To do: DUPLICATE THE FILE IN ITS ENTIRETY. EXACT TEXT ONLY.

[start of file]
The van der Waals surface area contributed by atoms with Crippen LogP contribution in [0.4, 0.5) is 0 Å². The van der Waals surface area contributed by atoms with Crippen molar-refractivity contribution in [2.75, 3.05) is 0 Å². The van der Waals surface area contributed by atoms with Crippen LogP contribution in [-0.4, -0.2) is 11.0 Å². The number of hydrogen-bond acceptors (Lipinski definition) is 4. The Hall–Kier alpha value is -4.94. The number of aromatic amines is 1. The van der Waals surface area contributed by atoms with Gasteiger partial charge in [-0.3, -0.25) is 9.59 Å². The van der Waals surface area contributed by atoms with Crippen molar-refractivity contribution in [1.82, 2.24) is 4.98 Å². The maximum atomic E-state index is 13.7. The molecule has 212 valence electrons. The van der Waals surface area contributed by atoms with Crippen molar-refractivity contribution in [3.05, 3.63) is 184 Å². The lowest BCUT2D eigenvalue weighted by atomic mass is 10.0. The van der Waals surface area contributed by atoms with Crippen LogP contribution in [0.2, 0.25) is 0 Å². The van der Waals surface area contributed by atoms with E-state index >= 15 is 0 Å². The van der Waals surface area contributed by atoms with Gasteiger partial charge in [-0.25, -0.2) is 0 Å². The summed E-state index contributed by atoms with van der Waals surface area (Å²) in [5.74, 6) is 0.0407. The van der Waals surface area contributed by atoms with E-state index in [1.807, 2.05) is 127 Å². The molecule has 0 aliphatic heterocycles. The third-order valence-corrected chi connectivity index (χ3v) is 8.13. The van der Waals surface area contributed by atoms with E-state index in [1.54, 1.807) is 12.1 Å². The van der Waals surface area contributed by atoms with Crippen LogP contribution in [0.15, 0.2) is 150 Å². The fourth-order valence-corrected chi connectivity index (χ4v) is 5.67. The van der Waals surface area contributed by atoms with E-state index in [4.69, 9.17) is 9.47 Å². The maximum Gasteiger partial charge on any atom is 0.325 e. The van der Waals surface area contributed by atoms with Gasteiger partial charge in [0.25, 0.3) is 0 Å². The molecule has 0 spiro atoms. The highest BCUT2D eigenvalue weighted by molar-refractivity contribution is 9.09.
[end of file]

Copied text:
The van der Waals surface area contributed by atoms with Crippen LogP contribution in [0.4, 0.5) is 0 Å². The van der Waals surface area contributed by atoms with Crippen molar-refractivity contribution in [2.75, 3.05) is 0 Å². The van der Waals surface area contributed by atoms with Crippen LogP contribution in [-0.4, -0.2) is 11.0 Å². The number of hydrogen-bond acceptors (Lipinski definition) is 4. The Hall–Kier alpha value is -4.94. The number of aromatic amines is 1. The van der Waals surface area contributed by atoms with Gasteiger partial charge in [-0.3, -0.25) is 9.59 Å². The van der Waals surface area contributed by atoms with Crippen molar-refractivity contribution in [1.82, 2.24) is 4.98 Å². The maximum atomic E-state index is 13.7. The molecule has 212 valence electrons. The van der Waals surface area contributed by atoms with Crippen molar-refractivity contribution in [3.05, 3.63) is 184 Å². The lowest BCUT2D eigenvalue weighted by atomic mass is 10.0. The van der Waals surface area contributed by atoms with Crippen LogP contribution in [0.2, 0.25) is 0 Å². The van der Waals surface area contributed by atoms with E-state index >= 15 is 0 Å². The van der Waals surface area contributed by atoms with Gasteiger partial charge in [-0.25, -0.2) is 0 Å². The summed E-state index contributed by atoms with van der Waals surface area (Å²) in [5.74, 6) is 0.0407. The van der Waals surface area contributed by atoms with E-state index in [1.807, 2.05) is 127 Å². The molecule has 0 aliphatic heterocycles. The third-order valence-corrected chi connectivity index (χ3v) is 8.13. The van der Waals surface area contributed by atoms with E-state index in [1.54, 1.807) is 12.1 Å². The van der Waals surface area contributed by atoms with Crippen LogP contribution in [0.15, 0.2) is 150 Å². The fourth-order valence-corrected chi connectivity index (χ4v) is 5.67. The van der Waals surface area contributed by atoms with E-state index in [4.69, 9.17) is 9.47 Å². The maximum Gasteiger partial charge on any atom is 0.325 e. The van der Waals surface area contributed by atoms with Gasteiger partial charge in [0.25, 0.3) is 0 Å². The molecule has 0 spiro atoms. The highest BCUT2D eigenvalue weighted by molar-refractivity contribution is 9.09.